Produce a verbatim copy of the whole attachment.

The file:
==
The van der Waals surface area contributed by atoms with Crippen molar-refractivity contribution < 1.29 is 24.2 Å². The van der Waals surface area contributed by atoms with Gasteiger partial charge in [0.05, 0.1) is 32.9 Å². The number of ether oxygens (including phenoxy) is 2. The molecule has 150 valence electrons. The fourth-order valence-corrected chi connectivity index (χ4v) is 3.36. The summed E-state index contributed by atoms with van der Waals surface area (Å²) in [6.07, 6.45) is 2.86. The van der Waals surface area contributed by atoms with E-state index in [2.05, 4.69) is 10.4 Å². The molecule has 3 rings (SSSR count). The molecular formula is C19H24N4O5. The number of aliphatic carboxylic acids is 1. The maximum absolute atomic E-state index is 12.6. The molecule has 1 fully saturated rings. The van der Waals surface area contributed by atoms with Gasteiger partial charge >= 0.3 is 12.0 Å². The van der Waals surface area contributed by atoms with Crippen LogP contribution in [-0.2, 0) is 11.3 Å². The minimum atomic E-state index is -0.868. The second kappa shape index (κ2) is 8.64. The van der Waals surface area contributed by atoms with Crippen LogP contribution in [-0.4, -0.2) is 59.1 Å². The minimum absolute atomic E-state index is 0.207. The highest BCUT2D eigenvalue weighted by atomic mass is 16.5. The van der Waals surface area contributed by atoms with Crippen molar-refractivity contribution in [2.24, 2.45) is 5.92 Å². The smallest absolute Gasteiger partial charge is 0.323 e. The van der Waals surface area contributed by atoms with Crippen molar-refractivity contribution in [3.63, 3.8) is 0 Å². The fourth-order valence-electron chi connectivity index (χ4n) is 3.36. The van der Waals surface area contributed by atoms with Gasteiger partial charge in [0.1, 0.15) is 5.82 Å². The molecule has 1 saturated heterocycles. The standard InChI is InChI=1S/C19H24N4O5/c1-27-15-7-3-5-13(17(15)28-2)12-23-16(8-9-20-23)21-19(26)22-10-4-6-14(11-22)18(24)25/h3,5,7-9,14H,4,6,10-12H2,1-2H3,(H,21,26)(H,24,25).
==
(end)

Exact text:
The van der Waals surface area contributed by atoms with Crippen molar-refractivity contribution < 1.29 is 24.2 Å². The van der Waals surface area contributed by atoms with Gasteiger partial charge in [0.05, 0.1) is 32.9 Å². The number of ether oxygens (including phenoxy) is 2. The molecule has 150 valence electrons. The fourth-order valence-corrected chi connectivity index (χ4v) is 3.36. The summed E-state index contributed by atoms with van der Waals surface area (Å²) in [6.07, 6.45) is 2.86. The van der Waals surface area contributed by atoms with E-state index in [2.05, 4.69) is 10.4 Å². The molecule has 3 rings (SSSR count). The molecular formula is C19H24N4O5. The number of aliphatic carboxylic acids is 1. The maximum absolute atomic E-state index is 12.6. The molecule has 1 fully saturated rings. The van der Waals surface area contributed by atoms with Gasteiger partial charge >= 0.3 is 12.0 Å². The van der Waals surface area contributed by atoms with Crippen LogP contribution in [-0.2, 0) is 11.3 Å². The minimum atomic E-state index is -0.868. The second kappa shape index (κ2) is 8.64. The van der Waals surface area contributed by atoms with Crippen LogP contribution in [-0.4, -0.2) is 59.1 Å². The minimum absolute atomic E-state index is 0.207. The highest BCUT2D eigenvalue weighted by atomic mass is 16.5. The van der Waals surface area contributed by atoms with Crippen molar-refractivity contribution in [2.24, 2.45) is 5.92 Å². The smallest absolute Gasteiger partial charge is 0.323 e. The van der Waals surface area contributed by atoms with Crippen molar-refractivity contribution in [3.63, 3.8) is 0 Å². The fourth-order valence-electron chi connectivity index (χ4n) is 3.36. The van der Waals surface area contributed by atoms with Gasteiger partial charge in [0.1, 0.15) is 5.82 Å². The molecule has 1 saturated heterocycles. The standard InChI is InChI=1S/C19H24N4O5/c1-27-15-7-3-5-13(17(15)28-2)12-23-16(8-9-20-23)21-19(26)22-10-4-6-14(11-22)18(24)25/h3,5,7-9,14H,4,6,10-12H2,1-2H3,(H,21,26)(H,24,25).